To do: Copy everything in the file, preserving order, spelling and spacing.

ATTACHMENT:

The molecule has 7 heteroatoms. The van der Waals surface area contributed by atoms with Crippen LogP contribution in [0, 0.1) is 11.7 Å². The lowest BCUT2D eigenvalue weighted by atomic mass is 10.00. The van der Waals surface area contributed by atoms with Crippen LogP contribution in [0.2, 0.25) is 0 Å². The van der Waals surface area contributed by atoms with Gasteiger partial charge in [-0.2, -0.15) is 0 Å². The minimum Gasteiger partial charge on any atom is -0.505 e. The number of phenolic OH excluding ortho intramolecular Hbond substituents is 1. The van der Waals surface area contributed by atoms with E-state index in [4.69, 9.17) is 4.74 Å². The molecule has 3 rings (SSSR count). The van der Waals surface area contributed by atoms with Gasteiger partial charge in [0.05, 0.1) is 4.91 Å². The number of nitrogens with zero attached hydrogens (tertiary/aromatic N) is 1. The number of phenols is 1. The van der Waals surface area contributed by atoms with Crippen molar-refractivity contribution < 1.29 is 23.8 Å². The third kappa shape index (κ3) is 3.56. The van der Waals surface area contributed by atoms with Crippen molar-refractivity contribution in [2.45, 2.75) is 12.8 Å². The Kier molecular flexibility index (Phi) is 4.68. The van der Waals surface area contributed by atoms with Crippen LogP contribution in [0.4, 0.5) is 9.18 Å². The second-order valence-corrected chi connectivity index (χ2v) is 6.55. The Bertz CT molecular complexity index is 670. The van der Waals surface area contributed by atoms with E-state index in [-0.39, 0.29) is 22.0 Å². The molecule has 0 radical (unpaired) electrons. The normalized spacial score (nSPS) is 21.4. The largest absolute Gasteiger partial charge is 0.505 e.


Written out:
The molecule has 7 heteroatoms. The van der Waals surface area contributed by atoms with Crippen LogP contribution in [0, 0.1) is 11.7 Å². The lowest BCUT2D eigenvalue weighted by atomic mass is 10.00. The van der Waals surface area contributed by atoms with Crippen LogP contribution in [0.2, 0.25) is 0 Å². The van der Waals surface area contributed by atoms with Gasteiger partial charge in [-0.2, -0.15) is 0 Å². The minimum Gasteiger partial charge on any atom is -0.505 e. The number of phenolic OH excluding ortho intramolecular Hbond substituents is 1. The van der Waals surface area contributed by atoms with E-state index in [4.69, 9.17) is 4.74 Å². The molecule has 3 rings (SSSR count). The van der Waals surface area contributed by atoms with Gasteiger partial charge in [0.05, 0.1) is 4.91 Å². The number of nitrogens with zero attached hydrogens (tertiary/aromatic N) is 1. The number of phenols is 1. The van der Waals surface area contributed by atoms with Crippen molar-refractivity contribution < 1.29 is 23.8 Å². The third kappa shape index (κ3) is 3.56. The van der Waals surface area contributed by atoms with Crippen molar-refractivity contribution in [2.45, 2.75) is 12.8 Å². The Kier molecular flexibility index (Phi) is 4.68. The van der Waals surface area contributed by atoms with Crippen LogP contribution in [0.4, 0.5) is 9.18 Å². The second-order valence-corrected chi connectivity index (χ2v) is 6.55. The Bertz CT molecular complexity index is 670. The van der Waals surface area contributed by atoms with E-state index in [-0.39, 0.29) is 22.0 Å². The molecule has 0 radical (unpaired) electrons. The normalized spacial score (nSPS) is 21.4. The largest absolute Gasteiger partial charge is 0.505 e.